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Quarry Engineer

Source of Information: Next Step / DirectGov / Careers Advice Service

Quarry Engineer

The Work

Quarry engineers (also known as mining engineers) find the best way to extract raw materials from the ground, using blasting, drilling and excavation methods. They also work in the processing plants that refine raw materials, such as china clay, slate and stone (known as aggregates) for use in industries like construction.

Before a new mine or quarry is opened, your job as a quarry engineer would be to work with minerals surveyors to decide if mining plans are commercially workable. To do this, you would:

  • use ground-surveying techniques to chart the geological make-up of a site
  • drill earth and rock samples for lab testing
  • build up computer models of a site and its deposits
  • make recommendations to clients about how to proceed.

If mining goes ahead, you would:

  • manage the day-to-day running of operations
  • oversee technical staff
  • produce progress reports
  • monitoring health and safety
  • draw up plans to guard against emergencies like tunnel collapse or flooding.

An increasingly important part of the role is the environmental impact that a quarry or mine has on the surrounding area. As a result, you may have responsibility for making sure the site can be restored as closely as possible to its original state after the quarry workings come to an end.

Hours and Environment

You would work 35 to 40 hours a week, Monday to Friday. Overtime may be necessary to meet deadlines.

Your time would be split between the office and the quarry or mine. Conditions on site are likely to be dusty, dirty and cramped. You would wear protective clothing at all times on site.

Some contracts may involve you working away from home, possibly overseas, for weeks or months at a time.

Skills and Interests

  • strong analytical skills and a creative approach to problem solving
  • an excellent knowledge of rocks and minerals
  • excellent maths, science and IT skills
  • a working knowledge of computer-aided design packages
  • excellent communication and presentation skills
  • the ability to prioritise and plan effectively
  • good budgeting skills
  • a willingness to keep up-to-date with new developments
  • good teamworking skills
  • a clear understanding of health and safety issues.


You normally become a quarry or mining engineer by completing a foundation degree, BTEC HND or degree. You can choose from a range of subjects, including:

  • minerals engineering
  • minerals surveying
  • mine and quarry engineering
  • geomatics
  • civil engineering.

Many job opportunities are overseas, so a willingness to relocate could be an important factor when looking for work.

The Institute of Materials, Minerals and Mining (IOM 3), the Institute of Quarrying and Careers in Quarrying have more information about careers in this area, with details of training providers.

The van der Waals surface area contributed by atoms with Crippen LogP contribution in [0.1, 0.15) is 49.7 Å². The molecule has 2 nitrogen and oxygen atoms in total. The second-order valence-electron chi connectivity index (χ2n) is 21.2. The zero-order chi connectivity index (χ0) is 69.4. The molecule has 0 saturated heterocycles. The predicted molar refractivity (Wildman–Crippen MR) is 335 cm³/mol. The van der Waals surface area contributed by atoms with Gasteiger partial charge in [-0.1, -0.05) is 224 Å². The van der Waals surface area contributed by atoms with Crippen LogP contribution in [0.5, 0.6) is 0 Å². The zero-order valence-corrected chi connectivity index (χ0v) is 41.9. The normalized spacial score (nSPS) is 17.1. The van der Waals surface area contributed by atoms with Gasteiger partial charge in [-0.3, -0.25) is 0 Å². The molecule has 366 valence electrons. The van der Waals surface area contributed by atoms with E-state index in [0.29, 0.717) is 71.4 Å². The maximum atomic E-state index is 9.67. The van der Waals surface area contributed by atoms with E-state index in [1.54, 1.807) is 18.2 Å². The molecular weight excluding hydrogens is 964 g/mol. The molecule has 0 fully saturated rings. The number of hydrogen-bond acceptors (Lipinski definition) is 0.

Your employer would usually provide on-the-job training. If you have a degree, this could be in the form of a graduate apprenticeship scheme. On this type of scheme, you would work under supervision, learning all aspects of the job, gradually taking on more responsibility for projects.

Some employers may encourage you to work towards a postgraduate qualification. Courses include mining law in relation to health and safety, applied geotechnics, industrial rocks and minerals, mining engineering and mining geology. The IOM 3 and Institute of Quarrying have details of organisations offering postgraduate training.

You could help your career prospects by working towards incorporated or chartered status. To do this, you should register with your relevant industry body, then apply to the Engineering Council. See the Engineering Council website for more details.

As an incorporated engineer, you would specialise in the day-to-day management of engineering operations. At chartered level, you would have a more strategic role, planning, researching and developing new ideas, and streamlining management methods.


Typical employers include companies involved in minerals production, equipment supply, research and development, and consultancy. You could specialise in particular aspects of the job, for example explosives or health and safety or, with experience, become a project leader or operations manager.

Opportunities in the UK tend to centre around quarrying and underground construction projects like tunnels and waste storage facilities. Jobs specifically in mining engineering are more commonly found overseas, for example in Africa, Canada, South America and Australia.

With experience, you could move into related careers like civil, construction and environmental engineering.

You may find the following useful for job vacancies and general reading: (links open in a new window)

Hunter Personnel
Hays Recruitment
Minerals UK (British Geological Survey site)

We do not accept responsibility for the content of external sites.

Annual Income

  • Starting salaries can be between 20,000 and 23,000 a year.
  • Experienced quarry engineers can earn between 25,000 and 35,000.
  • Quarry engineers with project or operational management jobs can earn over 40,000 a year.

Salaries with overseas companies can vary widely, depending on the nature of the project, the type of contract and quarry's location.

Figures are intended as a guideline only.

Further information

If you would like to discuss your career options with a learning advisor at the Careers Advice Service advice line, call 0800 100 900 or use our online enquiry form.


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